Milan tower blaze evacuees compare the fire to Grenfell Tower after building’s ‘fire-proof’ cladding ‘melts like butter’: Fears 18-storey apartment block could COLLAPSE today
Tenants who escaped from a burning Milan tower block have compared the blaze to the Grenfell Tower disaster after the building’s ‘fire-proof’ cladding ‘melted like butter’.
Fears are now growing that the 18-storey apartment block is facing the risk of collapse, after temperatures blazed through the outer shell, making it less stable.
The fire broke out around 5:30pm local time at the Torre dei Moro building on via Giacomo Antonini in the southern outskirts of Milan, and was tackled by 15 fire engines and over 100 emergency service personnel.
Evacuees from a Milan tower block which went on fire compare the blaze to Grenfell Tower after the building’s ‘fire-proof’ cladding ‘melts like butter’
One of the building’s residents said that people were assured the panels covering the building were fire-resistant.
‘We were told that the panels that covered the building were fireproof, instead, they burned quickly like butter,’ a resident told local paper Corriere.
‘The technicians will do a check, but I remember perfectly well that they told us that the panels were fire resistant.’
The fire is reminiscent of the one which blazed through Grenfell Tower, where seventy-two people died at the west London block.
Fears are growing that the 18-storey apartment block could collapse today after a fire broke out around 5:30pm local time at the Torre dei Moro building
Residents said they were assured the panels covering the building were fire-resistant but debris was reportedly seen falling from the tower
An electrical fault with a fridge-freezer sparked the catastrophic fire, and the tower was coated in flammable materials which contributed to the spread of flames.
In Milan, residents reported seeing debris falling off the cladding after the fire was said to have broken out on the 15th floor.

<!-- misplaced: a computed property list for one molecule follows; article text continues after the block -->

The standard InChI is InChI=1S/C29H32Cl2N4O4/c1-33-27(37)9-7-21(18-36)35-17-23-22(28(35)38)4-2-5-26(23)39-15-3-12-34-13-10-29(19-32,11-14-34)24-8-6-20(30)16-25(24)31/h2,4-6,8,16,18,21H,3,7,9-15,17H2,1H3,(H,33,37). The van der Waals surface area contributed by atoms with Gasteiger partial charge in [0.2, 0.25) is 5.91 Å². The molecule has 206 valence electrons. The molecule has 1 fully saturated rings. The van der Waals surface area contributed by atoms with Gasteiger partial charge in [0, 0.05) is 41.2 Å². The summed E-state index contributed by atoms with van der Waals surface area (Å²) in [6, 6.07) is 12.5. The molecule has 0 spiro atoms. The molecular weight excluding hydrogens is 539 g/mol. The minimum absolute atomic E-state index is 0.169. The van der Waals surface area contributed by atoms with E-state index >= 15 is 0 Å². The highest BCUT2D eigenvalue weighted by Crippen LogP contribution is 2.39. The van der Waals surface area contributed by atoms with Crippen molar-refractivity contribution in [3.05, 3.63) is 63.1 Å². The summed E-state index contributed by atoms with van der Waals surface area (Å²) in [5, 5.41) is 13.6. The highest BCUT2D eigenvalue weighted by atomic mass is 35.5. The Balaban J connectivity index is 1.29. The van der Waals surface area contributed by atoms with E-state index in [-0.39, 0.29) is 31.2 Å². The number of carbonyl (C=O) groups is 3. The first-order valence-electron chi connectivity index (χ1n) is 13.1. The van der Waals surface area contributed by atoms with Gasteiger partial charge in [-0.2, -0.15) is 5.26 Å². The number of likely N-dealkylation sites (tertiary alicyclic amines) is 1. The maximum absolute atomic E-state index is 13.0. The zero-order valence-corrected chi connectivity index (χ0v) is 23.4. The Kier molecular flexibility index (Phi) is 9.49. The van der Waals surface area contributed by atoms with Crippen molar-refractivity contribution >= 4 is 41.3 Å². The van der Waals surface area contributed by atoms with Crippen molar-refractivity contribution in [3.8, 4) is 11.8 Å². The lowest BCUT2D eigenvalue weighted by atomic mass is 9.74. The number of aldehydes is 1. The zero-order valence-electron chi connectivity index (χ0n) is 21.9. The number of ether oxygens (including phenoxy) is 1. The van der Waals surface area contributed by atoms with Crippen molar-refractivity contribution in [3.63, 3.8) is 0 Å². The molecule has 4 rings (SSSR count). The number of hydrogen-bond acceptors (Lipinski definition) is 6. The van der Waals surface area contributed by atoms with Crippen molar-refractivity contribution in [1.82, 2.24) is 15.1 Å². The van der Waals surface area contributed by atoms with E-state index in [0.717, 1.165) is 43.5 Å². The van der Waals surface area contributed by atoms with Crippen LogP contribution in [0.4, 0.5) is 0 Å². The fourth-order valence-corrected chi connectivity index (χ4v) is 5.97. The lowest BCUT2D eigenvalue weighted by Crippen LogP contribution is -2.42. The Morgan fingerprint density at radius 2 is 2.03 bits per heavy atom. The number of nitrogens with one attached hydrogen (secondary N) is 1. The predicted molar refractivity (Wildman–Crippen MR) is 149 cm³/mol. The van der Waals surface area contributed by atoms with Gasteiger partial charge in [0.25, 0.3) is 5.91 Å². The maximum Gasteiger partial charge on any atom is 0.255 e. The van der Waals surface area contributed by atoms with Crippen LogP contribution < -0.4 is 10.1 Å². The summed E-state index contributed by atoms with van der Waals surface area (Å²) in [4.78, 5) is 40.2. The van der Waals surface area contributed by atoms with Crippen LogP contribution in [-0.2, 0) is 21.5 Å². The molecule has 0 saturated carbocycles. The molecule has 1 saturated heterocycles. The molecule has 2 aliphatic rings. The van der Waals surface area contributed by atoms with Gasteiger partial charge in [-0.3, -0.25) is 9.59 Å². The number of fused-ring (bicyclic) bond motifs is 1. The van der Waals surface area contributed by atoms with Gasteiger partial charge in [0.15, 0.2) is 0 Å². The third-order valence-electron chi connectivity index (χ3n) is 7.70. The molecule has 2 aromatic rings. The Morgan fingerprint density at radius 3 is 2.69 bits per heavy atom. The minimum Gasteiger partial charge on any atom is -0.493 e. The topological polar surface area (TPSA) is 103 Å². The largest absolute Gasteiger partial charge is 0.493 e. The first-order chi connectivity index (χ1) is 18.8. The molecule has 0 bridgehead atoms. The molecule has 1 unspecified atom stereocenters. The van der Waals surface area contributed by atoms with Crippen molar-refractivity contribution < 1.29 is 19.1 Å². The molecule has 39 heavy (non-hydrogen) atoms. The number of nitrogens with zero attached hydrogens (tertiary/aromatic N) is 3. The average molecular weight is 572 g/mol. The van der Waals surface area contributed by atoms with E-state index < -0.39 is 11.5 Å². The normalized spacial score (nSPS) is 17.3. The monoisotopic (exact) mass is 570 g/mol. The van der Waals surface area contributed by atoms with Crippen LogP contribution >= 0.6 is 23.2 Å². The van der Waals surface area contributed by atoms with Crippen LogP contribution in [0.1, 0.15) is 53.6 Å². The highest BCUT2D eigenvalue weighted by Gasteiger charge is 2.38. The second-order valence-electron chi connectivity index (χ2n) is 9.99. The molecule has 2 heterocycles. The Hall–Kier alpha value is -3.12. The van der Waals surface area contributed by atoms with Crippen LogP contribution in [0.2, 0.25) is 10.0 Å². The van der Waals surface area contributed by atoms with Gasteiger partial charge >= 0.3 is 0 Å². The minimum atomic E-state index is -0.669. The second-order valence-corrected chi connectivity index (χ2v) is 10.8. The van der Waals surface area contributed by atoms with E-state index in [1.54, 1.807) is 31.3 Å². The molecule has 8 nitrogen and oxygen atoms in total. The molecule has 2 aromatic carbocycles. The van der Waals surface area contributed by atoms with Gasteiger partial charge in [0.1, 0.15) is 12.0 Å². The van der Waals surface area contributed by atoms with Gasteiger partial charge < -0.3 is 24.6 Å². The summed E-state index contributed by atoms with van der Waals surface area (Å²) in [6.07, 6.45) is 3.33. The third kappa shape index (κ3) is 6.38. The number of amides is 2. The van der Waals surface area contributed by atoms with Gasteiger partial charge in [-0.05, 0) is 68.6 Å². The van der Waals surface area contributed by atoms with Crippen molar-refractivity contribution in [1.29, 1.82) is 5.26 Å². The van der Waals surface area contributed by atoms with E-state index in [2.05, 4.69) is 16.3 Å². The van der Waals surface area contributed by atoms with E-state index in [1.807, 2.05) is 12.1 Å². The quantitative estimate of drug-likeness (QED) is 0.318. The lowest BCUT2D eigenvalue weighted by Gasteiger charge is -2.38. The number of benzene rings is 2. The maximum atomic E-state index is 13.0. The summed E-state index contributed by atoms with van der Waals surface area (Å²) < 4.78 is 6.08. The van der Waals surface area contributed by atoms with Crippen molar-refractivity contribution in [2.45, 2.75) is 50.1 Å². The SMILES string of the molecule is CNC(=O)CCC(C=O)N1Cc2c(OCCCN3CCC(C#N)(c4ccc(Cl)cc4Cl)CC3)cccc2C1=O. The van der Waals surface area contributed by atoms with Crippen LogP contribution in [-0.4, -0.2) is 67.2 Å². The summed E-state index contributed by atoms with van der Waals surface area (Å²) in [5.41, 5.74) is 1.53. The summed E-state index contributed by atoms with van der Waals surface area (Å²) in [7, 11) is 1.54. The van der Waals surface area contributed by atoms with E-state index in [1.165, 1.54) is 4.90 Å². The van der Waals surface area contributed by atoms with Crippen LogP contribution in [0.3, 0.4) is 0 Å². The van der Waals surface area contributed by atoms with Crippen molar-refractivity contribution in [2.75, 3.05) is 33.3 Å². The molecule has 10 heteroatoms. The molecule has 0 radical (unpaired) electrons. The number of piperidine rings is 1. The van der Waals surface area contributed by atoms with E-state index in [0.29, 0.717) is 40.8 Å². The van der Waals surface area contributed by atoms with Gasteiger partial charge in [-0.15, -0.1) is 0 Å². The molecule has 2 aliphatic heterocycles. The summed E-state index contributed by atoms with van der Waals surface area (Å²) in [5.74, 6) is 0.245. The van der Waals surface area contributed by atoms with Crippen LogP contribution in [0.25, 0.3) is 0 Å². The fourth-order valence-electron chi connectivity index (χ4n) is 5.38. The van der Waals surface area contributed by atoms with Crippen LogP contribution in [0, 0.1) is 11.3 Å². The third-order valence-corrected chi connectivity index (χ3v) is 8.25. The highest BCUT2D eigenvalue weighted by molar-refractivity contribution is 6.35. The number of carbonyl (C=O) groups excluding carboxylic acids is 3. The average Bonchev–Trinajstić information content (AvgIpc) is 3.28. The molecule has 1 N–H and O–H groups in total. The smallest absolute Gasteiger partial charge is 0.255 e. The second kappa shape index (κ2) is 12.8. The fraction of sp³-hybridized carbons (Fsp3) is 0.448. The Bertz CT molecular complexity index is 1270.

Another resident added that they ‘didn’t imagine’ the tower would catch fire so quickly, and said within half an hour it ‘looked like paper mache’.
Every tenant has reportedly been safely evacuated and accounted for, but firefighters are conducting a thorough search of the building to ensure no one has been trapped.
Italian residents are likening the building to Grenfell Tower, where seventy-two people died as a result of the blaze at the west London block (pictured)
Twenty tenants were checked on the scene by emergency services for smoke inhalation, but no hospitalisations have been recorded thus far.
Milan’s mayor, Beppe Sala, arrived on the scene after the fire to inspect the damage and ensure the safety of the tenants and firefighters.
He said: ‘The firemen are going from apartment to apartment, knocking down doors to make sure no one remains inside.
‘We are positive about the fact that there was time to get out, but until the check is done we cannot be sure.’
Sala said that there had been no reports of any victims in the fire so far, but added that some firefighters had sustained burns in their attempts to extinguish the flames.
Every tenant has reportedly been safely evacuated and accounted for, but firefighters are conducting a thorough search of the building to ensure no one has been trapped
Now the tower is facing the risk of collapse, after temperatures blazed through the outer shell, making it less stable
‘They are carrying out commendable work, as always,’ he said.
The Torre dei Moro is a residential high rise measuring almost 200 feet high, which was built as part of a regeneration project in southern Milan.
Authorities reported the fire has destroyed many parts of the building almost entirely, and a perimeter has been set up by the Italian carabinieri and fire service to ensure a safe distance is kept from the building’s wreckage.
Nearby buildings have not been damaged, but the proximity of the building to a fuel distribution system and neighbouring houses has prompted further precautionary evacuations while firefighters complete their checks.
Another resident added that they ‘didn’t imagine’ the tower would catch fire so quickly, and said within half an hour it ‘looked like paper mache’
Firefighters believe the fire started from the upper floors, collapsing the windows of the building’s facade and generating a column of smoke visible from miles away, but this has not yet been verified.
‘It is difficult to make assumptions about how the fire started – it probably originated on the upper floors and it is not yet clear whether it started from the inside or from the outside,’ said Sala.
‘What the firefighters are doing is breaking down one door after another starting from the lower floors, in very difficult working conditions and with oxygen cylinders, to see if anyone is left inside.’